Israel’s 9/11? The Hamas Terrorist Attacks and the Future of Mideast Security

October 12, 2023  |  5:15PM - 6:15PM
Robert B. Rowling Hall - Crum Auditorium

On Thursday, October 12, 2023, the Strauss-Clements Intelligence Studies Project, Clements Center for National Security, the Strauss Center for International Security and Law, and the America in the World Consortium hosted “Israel’s 9/11? The Hamas Terrorist Attacks and the Future of Mideast Security” with Paul Edgar, Former Political Advisor for Israeli Affairs, Office of the United States Security Coordinator and Executive Director of the Clements Center for National Security; Simone Ledeen, Former Deputy Assistant Secretary of Defense for the Middle East; and Steve Slick, Director of the Intelligence Studies Project and Professor of Public Policy Practice at The LBJ School of Public Affairs. Adam Klein, Director of the Strauss Center for International Security and Law and Senior Lecturer at The University of Texas at Austin’s School of Law, will moderate. For event photographs, click HERE. To listen to the audio, click HERE.


Paul Edgar is the Interim Executive Director of the William P. Clements, Jr. Center for National Security at The University of Texas at Austin. He holds a PhD in Middle Eastern Languages and Cultures from UT and studies the historical origins of diplomacy, war, and strategy in pre-classical antiquity. Prior to beginning work on his PhD, Dr. Edgar had been an Olmsted Foundation Scholar at Tel Aviv University where he studied for his master’s degree, focusing on early Israelite and Jewish literature from the Iron Age through the Crusades. Before entering academia, Dr. Edgar served more than 22 years as an infantry officer in the U.S. Army in conventional paratrooper and special operations units. In his final assignment for the Army, Dr. Edgar was the political advisor for Israeli affairs to the United States Security Coordinator in Jerusalem.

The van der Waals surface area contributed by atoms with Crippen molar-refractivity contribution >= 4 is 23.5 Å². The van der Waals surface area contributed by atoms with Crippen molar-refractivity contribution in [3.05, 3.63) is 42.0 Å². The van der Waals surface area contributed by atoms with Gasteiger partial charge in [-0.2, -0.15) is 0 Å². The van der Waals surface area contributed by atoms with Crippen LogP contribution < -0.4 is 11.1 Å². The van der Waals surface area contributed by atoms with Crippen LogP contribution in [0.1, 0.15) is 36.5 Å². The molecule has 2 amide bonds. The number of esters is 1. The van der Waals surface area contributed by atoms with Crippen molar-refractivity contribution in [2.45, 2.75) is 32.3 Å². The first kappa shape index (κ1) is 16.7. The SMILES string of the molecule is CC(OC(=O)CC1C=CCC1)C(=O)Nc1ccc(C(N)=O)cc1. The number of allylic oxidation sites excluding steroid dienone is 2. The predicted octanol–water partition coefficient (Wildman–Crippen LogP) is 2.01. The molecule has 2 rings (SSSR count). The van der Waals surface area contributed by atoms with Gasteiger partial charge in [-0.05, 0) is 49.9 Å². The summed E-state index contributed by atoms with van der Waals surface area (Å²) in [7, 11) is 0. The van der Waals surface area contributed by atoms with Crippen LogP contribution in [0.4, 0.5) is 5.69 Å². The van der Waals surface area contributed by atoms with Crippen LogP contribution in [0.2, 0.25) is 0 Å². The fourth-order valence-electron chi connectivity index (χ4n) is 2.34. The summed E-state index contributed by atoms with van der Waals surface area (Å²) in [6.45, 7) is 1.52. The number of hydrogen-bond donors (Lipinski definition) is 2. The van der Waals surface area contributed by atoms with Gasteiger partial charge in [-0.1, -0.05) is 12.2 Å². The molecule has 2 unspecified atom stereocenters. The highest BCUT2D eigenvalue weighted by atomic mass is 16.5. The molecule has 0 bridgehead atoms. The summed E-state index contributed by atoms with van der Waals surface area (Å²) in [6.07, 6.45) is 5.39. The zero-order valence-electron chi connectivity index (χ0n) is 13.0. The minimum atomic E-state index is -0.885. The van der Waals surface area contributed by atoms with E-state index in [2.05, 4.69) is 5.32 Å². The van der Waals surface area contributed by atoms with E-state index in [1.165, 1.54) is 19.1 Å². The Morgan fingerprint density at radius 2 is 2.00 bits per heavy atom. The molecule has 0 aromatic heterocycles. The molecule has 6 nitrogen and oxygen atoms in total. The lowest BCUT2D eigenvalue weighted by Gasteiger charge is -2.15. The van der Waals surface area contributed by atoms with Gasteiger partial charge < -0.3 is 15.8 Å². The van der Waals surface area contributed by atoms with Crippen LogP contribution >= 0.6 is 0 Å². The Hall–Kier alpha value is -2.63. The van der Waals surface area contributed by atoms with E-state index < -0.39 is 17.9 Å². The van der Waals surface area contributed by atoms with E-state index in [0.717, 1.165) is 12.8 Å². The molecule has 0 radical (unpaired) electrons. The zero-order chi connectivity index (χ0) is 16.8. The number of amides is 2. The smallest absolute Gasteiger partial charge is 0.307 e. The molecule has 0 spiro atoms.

Simone Ledeen is the former Deputy Assistant Secretary of Defense for the Middle East. Ms. Ledeen was responsible for U.S. Department of Defense Policy for Bahrain, Egypt, Israel, Iran, Iraq, Jordan, Kuwait, Lebanon, Oman, Palestinian Authority, Qatar, Saudi Arabia, Syria, United Arab Emirates and Yemen. Previously, she served as the Principal Director to the Deputy Assistant Secretary of Defense for Special Operations and Combating Terrorism. In this capacity, she provided oversight of the employment of special operations forces in counterterrorism, Military Information Support Operations, Information Operations, unconventional warfare, irregular warfare, direct action, special reconnaissance, foreign internal defense, counterproliferation, sensitive special operations and personnel recovery/hostage issues as specified by the Secretary of Defense. Prior to her appointment, Ms. Ledeen served as an Executive Director at Standard Chartered Bank where she led the successful launch of the bank’s multi-national financial crime compliance program in Africa, the Middle East, and Pakistan. For over a decade, Ms. Ledeen served in various U.S. Government positions. From 2009 to 2010, Ms. Ledeen was the Senior U.S. Treasury Representative to NATO’s International Security Assistance Force in Afghanistan. She began her government career in 2003 as an Advisor to the Iraqi Ministry of Finance in Baghdad, where she served as part of the Coalition Provisional Authority.